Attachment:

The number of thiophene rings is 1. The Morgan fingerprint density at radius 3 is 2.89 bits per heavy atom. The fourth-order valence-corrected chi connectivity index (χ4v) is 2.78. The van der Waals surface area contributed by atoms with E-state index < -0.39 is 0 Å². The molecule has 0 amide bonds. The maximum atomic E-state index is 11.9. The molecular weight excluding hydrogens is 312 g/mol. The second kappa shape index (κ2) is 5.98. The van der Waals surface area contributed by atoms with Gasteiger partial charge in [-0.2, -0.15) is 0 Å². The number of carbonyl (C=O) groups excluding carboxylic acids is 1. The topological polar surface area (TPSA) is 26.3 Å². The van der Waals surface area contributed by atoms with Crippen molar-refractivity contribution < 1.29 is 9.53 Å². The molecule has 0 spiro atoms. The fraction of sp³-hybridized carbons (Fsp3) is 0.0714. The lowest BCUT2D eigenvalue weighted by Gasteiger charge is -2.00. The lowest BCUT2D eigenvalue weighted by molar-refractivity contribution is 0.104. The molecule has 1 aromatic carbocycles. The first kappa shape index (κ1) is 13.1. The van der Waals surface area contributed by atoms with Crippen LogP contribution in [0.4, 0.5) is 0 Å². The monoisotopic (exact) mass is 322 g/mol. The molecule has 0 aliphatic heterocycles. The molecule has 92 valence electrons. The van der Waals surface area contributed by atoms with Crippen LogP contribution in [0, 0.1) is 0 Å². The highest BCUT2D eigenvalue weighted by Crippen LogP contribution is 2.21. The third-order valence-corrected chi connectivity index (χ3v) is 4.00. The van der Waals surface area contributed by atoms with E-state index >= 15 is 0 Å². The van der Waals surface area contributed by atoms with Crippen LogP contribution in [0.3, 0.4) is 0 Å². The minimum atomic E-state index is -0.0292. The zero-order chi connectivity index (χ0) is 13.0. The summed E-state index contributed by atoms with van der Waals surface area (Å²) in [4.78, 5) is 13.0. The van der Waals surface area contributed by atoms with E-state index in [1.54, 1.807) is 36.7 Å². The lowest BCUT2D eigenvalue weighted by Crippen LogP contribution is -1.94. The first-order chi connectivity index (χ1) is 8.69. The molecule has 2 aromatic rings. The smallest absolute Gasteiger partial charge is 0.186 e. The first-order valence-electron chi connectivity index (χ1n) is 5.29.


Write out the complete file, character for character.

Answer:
The number of thiophene rings is 1. The Morgan fingerprint density at radius 3 is 2.89 bits per heavy atom. The fourth-order valence-corrected chi connectivity index (χ4v) is 2.78. The van der Waals surface area contributed by atoms with E-state index < -0.39 is 0 Å². The molecule has 0 amide bonds. The maximum atomic E-state index is 11.9. The molecular weight excluding hydrogens is 312 g/mol. The second kappa shape index (κ2) is 5.98. The van der Waals surface area contributed by atoms with Gasteiger partial charge in [-0.2, -0.15) is 0 Å². The number of carbonyl (C=O) groups excluding carboxylic acids is 1. The topological polar surface area (TPSA) is 26.3 Å². The van der Waals surface area contributed by atoms with Crippen molar-refractivity contribution < 1.29 is 9.53 Å². The molecule has 0 spiro atoms. The fraction of sp³-hybridized carbons (Fsp3) is 0.0714. The lowest BCUT2D eigenvalue weighted by Gasteiger charge is -2.00. The lowest BCUT2D eigenvalue weighted by molar-refractivity contribution is 0.104. The molecule has 1 aromatic carbocycles. The first kappa shape index (κ1) is 13.1. The van der Waals surface area contributed by atoms with Crippen LogP contribution in [0.4, 0.5) is 0 Å². The monoisotopic (exact) mass is 322 g/mol. The molecule has 0 aliphatic heterocycles. The molecule has 92 valence electrons. The van der Waals surface area contributed by atoms with Crippen LogP contribution in [0, 0.1) is 0 Å². The highest BCUT2D eigenvalue weighted by Crippen LogP contribution is 2.21. The third-order valence-corrected chi connectivity index (χ3v) is 4.00. The van der Waals surface area contributed by atoms with E-state index >= 15 is 0 Å². The van der Waals surface area contributed by atoms with Crippen LogP contribution in [0.3, 0.4) is 0 Å². The minimum atomic E-state index is -0.0292. The zero-order chi connectivity index (χ0) is 13.0. The summed E-state index contributed by atoms with van der Waals surface area (Å²) in [4.78, 5) is 13.0. The van der Waals surface area contributed by atoms with E-state index in [1.54, 1.807) is 36.7 Å². The lowest BCUT2D eigenvalue weighted by Crippen LogP contribution is -1.94. The first-order chi connectivity index (χ1) is 8.69. The molecule has 2 aromatic rings. The smallest absolute Gasteiger partial charge is 0.186 e. The first-order valence-electron chi connectivity index (χ1n) is 5.29.